Wednesday, January 24, 2007


The state of the union ...

... is okay, I guess, given that we have the worst president in U.S. history. The "w" presidency combines the domestic policy of Herbert Hoover with the foreign policy of Lyndon Johnson. Though maybe that's unfair to Johnson. Let's say the foreign policy of William Westmoreland.

We're not in an historic economic crisis at the moment, but history may look back at this administration's "pretend it doesn't exist and maybe it will go away" policy toward global warming with a judgment at least as harsh as on Hoover's timid and doctrinally hidebound responses to the Great Depression.

The high watermark of the Bush presidency was that period when people felt all patriotic and virtuous for submitting stoically to having to remove their shoes at the airport security checkpoint. A great legacy indeed.

Is there any grim satisfaction in the poll numbers which now reflect that over 2/3 of the country thinks the Iraq war was a total mistake and that the country is heading in the wrong direction? Not so much. What do we know now that we didn't know at the beginning of November 2004? It's really not satisfying that the muddled middle 15-20%, the swing voters, needed two years after the election to see the obvious.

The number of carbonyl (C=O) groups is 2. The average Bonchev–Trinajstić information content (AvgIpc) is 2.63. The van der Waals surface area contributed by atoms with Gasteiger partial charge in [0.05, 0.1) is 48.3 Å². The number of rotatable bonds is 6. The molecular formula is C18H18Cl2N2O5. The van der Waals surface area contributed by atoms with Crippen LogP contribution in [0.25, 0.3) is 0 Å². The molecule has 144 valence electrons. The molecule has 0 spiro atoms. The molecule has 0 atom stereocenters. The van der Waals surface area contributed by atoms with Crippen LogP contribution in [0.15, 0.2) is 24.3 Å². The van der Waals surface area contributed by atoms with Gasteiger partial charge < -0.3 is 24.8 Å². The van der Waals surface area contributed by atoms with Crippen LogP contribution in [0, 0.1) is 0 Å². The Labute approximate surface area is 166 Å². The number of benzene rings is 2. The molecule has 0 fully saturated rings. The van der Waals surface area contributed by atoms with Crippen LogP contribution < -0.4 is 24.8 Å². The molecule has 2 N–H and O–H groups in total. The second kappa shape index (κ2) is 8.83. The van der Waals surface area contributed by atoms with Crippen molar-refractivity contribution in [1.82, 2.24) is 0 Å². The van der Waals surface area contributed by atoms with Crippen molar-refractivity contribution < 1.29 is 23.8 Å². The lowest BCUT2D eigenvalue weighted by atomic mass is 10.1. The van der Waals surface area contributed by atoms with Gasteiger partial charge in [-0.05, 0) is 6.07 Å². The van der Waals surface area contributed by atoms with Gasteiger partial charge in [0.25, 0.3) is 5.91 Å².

I couldn't stand to watch it for more than about 7 minutes after w started talking. Despite the broadcast being assigned as homework for the kid. I kept waiting for him to say anything of any substance whatsoever or to say anything that wasn't a platitude or cliche. Or for them to shut of the "applause" light. Anything.

I'm going to disagree with the last paragraph, in so much that the past two years have brought increased violence to Iraq and more deaths, both US and Iraqi. The escalation of the violence I think is one the triggers in the turn against the war. Sure, there were deaths and killings two years ago, but the rate at which they are coming is massively higher.
Also, and I cannot prove causation on this, but the above is directly related to the number of people in influence: news media, politicans, and, most importantly I belive, service people coming out against the war.
When my almost 90 year old grandmother tells me, "They (the Iraqi people) don't want us over there." There has been a full dissemenation of information to the people. (Side note: My grandmother didn't vote for Bush, and wouldn't have in a million years, but her quote only goes to show a kind elderly woman who watches only basic TV news has figured it out, then the information has trickled down.)

Oh and as for me, I watched Gilmore Girls, which used to be one of the best shows on TV but since the creator left has taken a step back.
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